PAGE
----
Go Lean with Design & Labor Distribution
Many of you may be running a lean business—and are doing great at it. It’s all about trimming the fat.
But there are still a few places with savings potential where most don’t go lean: construction design, operations, and labor distribution. Because these factors largely depend on third parties, such oversights are understandable. Still, a developer can take control without too much effort and see substantial cost cuttings.
Let’s Draw a Parallel
To completely understand what I’m about to share, I recommend watching this quick video. What if cars were built like buildings? (It’s a personal favorite!)
Then, read on.
The Lean Strategy You Can Adopt
To implement this lean strategy, you don’t have to rethink the process of design and execution—there’s already a proven methodology for that. The key is to look at design and execution from a manufacturing perspective.
When you know exactly how many resources and people will be needed to complete a job—and create designs based on those accurate estimations—things streamline beautifully.
Imagine building without having to rely on the less-than-adequate tradesman to cut and install fittings at the jobsite, only to find out that it’s faulty—and repeating the process all over again with new material. That’s a lot of waste.
Reduce Processes, Labor, & Waste
This methodology—called design for manufacture and assembly—combines two concepts to drastically reduce the waste:
- Design for Manufacture: DFM deals with choosing the most cost-effective materials and processes to simplify operations.
- Design for Assembly: DFA is a product designing approach that ensures smooth and easy assembly of products—while reducing assembly costs and minimizing operations.
DfMA is the design approach for all factory-manufactured goods. In construction, these can mean fully furnished modular boxes and prefabricated parts like flooring, walls, and anything in between.
In DfMA, we think how buildings can be manufactured like cars—through the Henry Ford assembly line approach. But what if the roles were reversed? The video above gets you thinking… how cumbersome it really is to construct a building vs. a car.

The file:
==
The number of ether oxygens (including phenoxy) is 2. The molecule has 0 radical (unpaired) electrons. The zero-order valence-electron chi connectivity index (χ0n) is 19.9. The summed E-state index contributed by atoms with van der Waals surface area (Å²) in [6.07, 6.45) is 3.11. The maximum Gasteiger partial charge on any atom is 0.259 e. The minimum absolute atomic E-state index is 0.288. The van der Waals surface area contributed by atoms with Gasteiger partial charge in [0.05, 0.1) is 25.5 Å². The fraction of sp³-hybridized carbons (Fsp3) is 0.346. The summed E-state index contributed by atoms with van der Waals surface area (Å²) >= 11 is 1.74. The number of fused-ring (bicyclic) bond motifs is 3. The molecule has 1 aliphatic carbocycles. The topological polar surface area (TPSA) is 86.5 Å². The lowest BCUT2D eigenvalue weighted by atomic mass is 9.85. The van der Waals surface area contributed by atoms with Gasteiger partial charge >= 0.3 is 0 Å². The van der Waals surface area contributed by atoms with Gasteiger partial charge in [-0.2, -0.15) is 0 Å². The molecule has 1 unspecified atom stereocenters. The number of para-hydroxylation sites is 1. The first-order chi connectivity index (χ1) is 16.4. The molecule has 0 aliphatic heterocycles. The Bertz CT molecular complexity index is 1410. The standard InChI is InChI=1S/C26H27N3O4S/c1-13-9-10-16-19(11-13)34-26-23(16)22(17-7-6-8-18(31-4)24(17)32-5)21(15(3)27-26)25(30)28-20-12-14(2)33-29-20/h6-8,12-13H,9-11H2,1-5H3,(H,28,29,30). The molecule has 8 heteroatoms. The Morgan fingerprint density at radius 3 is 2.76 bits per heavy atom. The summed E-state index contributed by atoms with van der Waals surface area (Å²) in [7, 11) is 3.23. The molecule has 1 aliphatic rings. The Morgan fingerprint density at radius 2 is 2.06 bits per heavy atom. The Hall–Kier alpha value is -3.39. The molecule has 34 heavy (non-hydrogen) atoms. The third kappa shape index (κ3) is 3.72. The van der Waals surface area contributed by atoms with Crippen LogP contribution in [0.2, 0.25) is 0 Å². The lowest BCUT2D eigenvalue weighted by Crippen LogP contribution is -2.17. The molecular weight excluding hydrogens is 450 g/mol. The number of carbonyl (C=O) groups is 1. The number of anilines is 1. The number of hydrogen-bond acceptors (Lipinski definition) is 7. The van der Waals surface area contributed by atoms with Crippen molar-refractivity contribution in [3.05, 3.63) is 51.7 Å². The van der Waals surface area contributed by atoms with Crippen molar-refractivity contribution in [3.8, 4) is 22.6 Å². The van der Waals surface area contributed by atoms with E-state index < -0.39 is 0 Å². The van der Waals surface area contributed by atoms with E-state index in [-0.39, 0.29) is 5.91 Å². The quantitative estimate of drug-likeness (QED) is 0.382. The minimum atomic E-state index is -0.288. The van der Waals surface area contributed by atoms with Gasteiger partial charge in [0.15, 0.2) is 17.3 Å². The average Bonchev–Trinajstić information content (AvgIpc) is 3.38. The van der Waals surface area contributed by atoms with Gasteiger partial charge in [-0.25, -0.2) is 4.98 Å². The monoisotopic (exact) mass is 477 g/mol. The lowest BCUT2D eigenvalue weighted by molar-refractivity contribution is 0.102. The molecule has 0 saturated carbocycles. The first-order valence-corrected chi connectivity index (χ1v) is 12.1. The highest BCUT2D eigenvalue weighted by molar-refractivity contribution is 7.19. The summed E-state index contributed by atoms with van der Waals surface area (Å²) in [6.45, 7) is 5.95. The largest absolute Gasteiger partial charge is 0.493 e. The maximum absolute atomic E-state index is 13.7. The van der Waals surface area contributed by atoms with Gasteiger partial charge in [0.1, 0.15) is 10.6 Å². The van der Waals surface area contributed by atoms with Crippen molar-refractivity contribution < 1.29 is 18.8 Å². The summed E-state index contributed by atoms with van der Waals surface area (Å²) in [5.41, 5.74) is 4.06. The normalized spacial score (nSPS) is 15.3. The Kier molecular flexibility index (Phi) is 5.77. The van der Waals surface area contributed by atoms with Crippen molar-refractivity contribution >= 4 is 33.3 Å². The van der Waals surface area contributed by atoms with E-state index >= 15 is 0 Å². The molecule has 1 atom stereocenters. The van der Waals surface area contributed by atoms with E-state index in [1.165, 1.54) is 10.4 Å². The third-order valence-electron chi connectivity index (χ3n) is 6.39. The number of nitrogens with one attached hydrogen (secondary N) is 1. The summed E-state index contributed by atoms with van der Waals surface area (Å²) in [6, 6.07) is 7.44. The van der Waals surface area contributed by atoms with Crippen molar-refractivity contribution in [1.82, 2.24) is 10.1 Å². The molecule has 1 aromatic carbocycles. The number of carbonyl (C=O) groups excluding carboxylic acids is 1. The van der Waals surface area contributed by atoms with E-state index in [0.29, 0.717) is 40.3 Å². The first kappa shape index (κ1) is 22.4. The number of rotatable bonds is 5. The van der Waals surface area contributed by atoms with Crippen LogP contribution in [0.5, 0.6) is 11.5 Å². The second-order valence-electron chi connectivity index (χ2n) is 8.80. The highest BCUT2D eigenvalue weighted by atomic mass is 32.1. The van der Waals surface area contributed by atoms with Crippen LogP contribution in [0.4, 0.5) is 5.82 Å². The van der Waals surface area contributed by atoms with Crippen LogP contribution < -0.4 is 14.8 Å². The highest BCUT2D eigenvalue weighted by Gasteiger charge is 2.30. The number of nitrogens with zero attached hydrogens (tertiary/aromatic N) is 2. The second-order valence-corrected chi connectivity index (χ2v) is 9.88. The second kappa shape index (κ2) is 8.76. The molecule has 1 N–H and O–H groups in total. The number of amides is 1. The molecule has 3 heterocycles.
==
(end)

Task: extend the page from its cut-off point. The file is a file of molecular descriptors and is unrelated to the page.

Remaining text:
Here’s How DfMA Works
Imagine a structural wood panel (such as OSB) being used at a traditional jobsite. A sub contractor will need to manually measure and cut these panels into specific blocks and parts—right at the jobsite—and the remainder goes to waste.
- Rethinking Operations: Conversely in manufactured construction (through DfMA)—material and labor usage is planned right from the design stage. The designer creates Revit models of these boards with a cut-list generated for each module, which is used to pre-cut the boards in exact dimensions.
- These pre-cut boards are batched together, and each batch corresponding to a specific module is sent to the right place in a modular factory for assembly.1
- Simplifying the process and planning materials right from the design stage helps reduce waste and leaves little room for errors.
- Reducing Labor: Offsite factories use advanced machinery and robots to automate recurring tasks, keeping only the skilled tradesmen to perform high-stakes installations.
One Size Doesn’t Fit All
With all this said, note that DfMA is just a framework. You need experts who understand how to make it work for your unique project requirements.
Working on modular and prefab construction through DfMA on numerous projects, we at BASE4 have mastered our processes and gained significant intellectual property. Our wide network of manufacturers fit every need of any project.
Get in touch now to see how you can make DfMA work for you.